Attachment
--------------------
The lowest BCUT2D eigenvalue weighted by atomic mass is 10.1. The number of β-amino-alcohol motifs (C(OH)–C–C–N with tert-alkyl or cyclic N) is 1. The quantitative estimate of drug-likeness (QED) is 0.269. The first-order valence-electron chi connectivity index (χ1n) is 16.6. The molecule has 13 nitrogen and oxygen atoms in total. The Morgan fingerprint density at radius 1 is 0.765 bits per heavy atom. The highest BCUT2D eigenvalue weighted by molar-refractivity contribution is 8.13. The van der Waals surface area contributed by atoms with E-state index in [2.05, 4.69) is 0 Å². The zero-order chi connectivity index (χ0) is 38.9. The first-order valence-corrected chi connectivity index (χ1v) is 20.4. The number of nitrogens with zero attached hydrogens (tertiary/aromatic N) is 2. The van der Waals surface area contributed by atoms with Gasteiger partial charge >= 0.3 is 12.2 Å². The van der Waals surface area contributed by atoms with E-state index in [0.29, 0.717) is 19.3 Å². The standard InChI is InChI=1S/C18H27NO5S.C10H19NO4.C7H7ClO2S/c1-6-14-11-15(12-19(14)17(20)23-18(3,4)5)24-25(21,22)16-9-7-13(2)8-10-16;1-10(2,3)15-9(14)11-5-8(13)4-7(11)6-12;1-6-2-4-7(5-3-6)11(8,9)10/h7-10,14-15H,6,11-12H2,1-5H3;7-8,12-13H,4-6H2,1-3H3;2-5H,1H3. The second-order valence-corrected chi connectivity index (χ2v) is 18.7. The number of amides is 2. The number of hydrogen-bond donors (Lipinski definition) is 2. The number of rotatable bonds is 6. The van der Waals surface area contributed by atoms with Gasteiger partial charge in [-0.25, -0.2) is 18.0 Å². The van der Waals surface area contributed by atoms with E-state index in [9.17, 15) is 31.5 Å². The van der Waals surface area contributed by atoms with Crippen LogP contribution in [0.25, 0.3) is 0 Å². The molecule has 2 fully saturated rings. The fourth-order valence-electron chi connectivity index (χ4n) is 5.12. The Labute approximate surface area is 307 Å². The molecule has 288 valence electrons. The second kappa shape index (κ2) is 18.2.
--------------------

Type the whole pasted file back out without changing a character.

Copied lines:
The lowest BCUT2D eigenvalue weighted by atomic mass is 10.1. The number of β-amino-alcohol motifs (C(OH)–C–C–N with tert-alkyl or cyclic N) is 1. The quantitative estimate of drug-likeness (QED) is 0.269. The first-order valence-electron chi connectivity index (χ1n) is 16.6. The molecule has 13 nitrogen and oxygen atoms in total. The Morgan fingerprint density at radius 1 is 0.765 bits per heavy atom. The highest BCUT2D eigenvalue weighted by molar-refractivity contribution is 8.13. The van der Waals surface area contributed by atoms with E-state index in [2.05, 4.69) is 0 Å². The zero-order chi connectivity index (χ0) is 38.9. The first-order valence-corrected chi connectivity index (χ1v) is 20.4. The number of nitrogens with zero attached hydrogens (tertiary/aromatic N) is 2. The van der Waals surface area contributed by atoms with Gasteiger partial charge >= 0.3 is 12.2 Å². The van der Waals surface area contributed by atoms with E-state index in [0.29, 0.717) is 19.3 Å². The standard InChI is InChI=1S/C18H27NO5S.C10H19NO4.C7H7ClO2S/c1-6-14-11-15(12-19(14)17(20)23-18(3,4)5)24-25(21,22)16-9-7-13(2)8-10-16;1-10(2,3)15-9(14)11-5-8(13)4-7(11)6-12;1-6-2-4-7(5-3-6)11(8,9)10/h7-10,14-15H,6,11-12H2,1-5H3;7-8,12-13H,4-6H2,1-3H3;2-5H,1H3. The second-order valence-corrected chi connectivity index (χ2v) is 18.7. The number of amides is 2. The number of hydrogen-bond donors (Lipinski definition) is 2. The number of rotatable bonds is 6. The van der Waals surface area contributed by atoms with Gasteiger partial charge in [-0.25, -0.2) is 18.0 Å². The van der Waals surface area contributed by atoms with E-state index in [9.17, 15) is 31.5 Å². The van der Waals surface area contributed by atoms with Crippen LogP contribution in [0.25, 0.3) is 0 Å². The molecule has 2 fully saturated rings. The fourth-order valence-electron chi connectivity index (χ4n) is 5.12. The Labute approximate surface area is 307 Å². The molecule has 288 valence electrons. The second kappa shape index (κ2) is 18.2.